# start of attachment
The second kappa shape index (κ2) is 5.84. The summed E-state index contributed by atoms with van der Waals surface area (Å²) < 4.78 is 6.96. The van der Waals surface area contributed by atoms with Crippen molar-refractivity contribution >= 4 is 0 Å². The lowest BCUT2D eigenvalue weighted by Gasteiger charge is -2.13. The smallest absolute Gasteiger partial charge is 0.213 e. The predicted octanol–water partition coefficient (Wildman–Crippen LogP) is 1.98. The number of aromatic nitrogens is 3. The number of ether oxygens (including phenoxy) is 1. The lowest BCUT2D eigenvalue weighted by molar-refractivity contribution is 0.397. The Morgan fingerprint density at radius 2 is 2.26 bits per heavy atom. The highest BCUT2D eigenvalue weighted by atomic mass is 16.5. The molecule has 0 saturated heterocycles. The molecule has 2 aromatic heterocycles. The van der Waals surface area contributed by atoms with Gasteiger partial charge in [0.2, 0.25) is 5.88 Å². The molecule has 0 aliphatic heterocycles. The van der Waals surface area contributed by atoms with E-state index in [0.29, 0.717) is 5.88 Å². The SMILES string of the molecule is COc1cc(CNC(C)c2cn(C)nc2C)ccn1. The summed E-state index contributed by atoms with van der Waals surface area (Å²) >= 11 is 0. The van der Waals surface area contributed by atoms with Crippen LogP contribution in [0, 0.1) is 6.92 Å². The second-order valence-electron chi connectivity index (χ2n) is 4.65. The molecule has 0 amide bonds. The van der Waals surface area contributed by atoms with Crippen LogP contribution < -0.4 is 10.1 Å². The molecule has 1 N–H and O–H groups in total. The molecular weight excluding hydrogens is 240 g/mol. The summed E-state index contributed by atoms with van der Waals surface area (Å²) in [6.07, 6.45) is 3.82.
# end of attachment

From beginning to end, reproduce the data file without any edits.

The second kappa shape index (κ2) is 5.84. The summed E-state index contributed by atoms with van der Waals surface area (Å²) < 4.78 is 6.96. The van der Waals surface area contributed by atoms with Crippen molar-refractivity contribution >= 4 is 0 Å². The lowest BCUT2D eigenvalue weighted by Gasteiger charge is -2.13. The smallest absolute Gasteiger partial charge is 0.213 e. The predicted octanol–water partition coefficient (Wildman–Crippen LogP) is 1.98. The number of aromatic nitrogens is 3. The number of ether oxygens (including phenoxy) is 1. The lowest BCUT2D eigenvalue weighted by molar-refractivity contribution is 0.397. The Morgan fingerprint density at radius 2 is 2.26 bits per heavy atom. The highest BCUT2D eigenvalue weighted by atomic mass is 16.5. The molecule has 0 saturated heterocycles. The molecule has 2 aromatic heterocycles. The van der Waals surface area contributed by atoms with Gasteiger partial charge in [0.2, 0.25) is 5.88 Å². The molecule has 0 aliphatic heterocycles. The van der Waals surface area contributed by atoms with E-state index in [0.29, 0.717) is 5.88 Å². The SMILES string of the molecule is COc1cc(CNC(C)c2cn(C)nc2C)ccn1. The summed E-state index contributed by atoms with van der Waals surface area (Å²) >= 11 is 0. The van der Waals surface area contributed by atoms with Crippen LogP contribution in [0, 0.1) is 6.92 Å². The second-order valence-electron chi connectivity index (χ2n) is 4.65. The molecule has 0 amide bonds. The van der Waals surface area contributed by atoms with Crippen LogP contribution < -0.4 is 10.1 Å². The molecule has 1 N–H and O–H groups in total. The molecular weight excluding hydrogens is 240 g/mol. The summed E-state index contributed by atoms with van der Waals surface area (Å²) in [6.07, 6.45) is 3.82.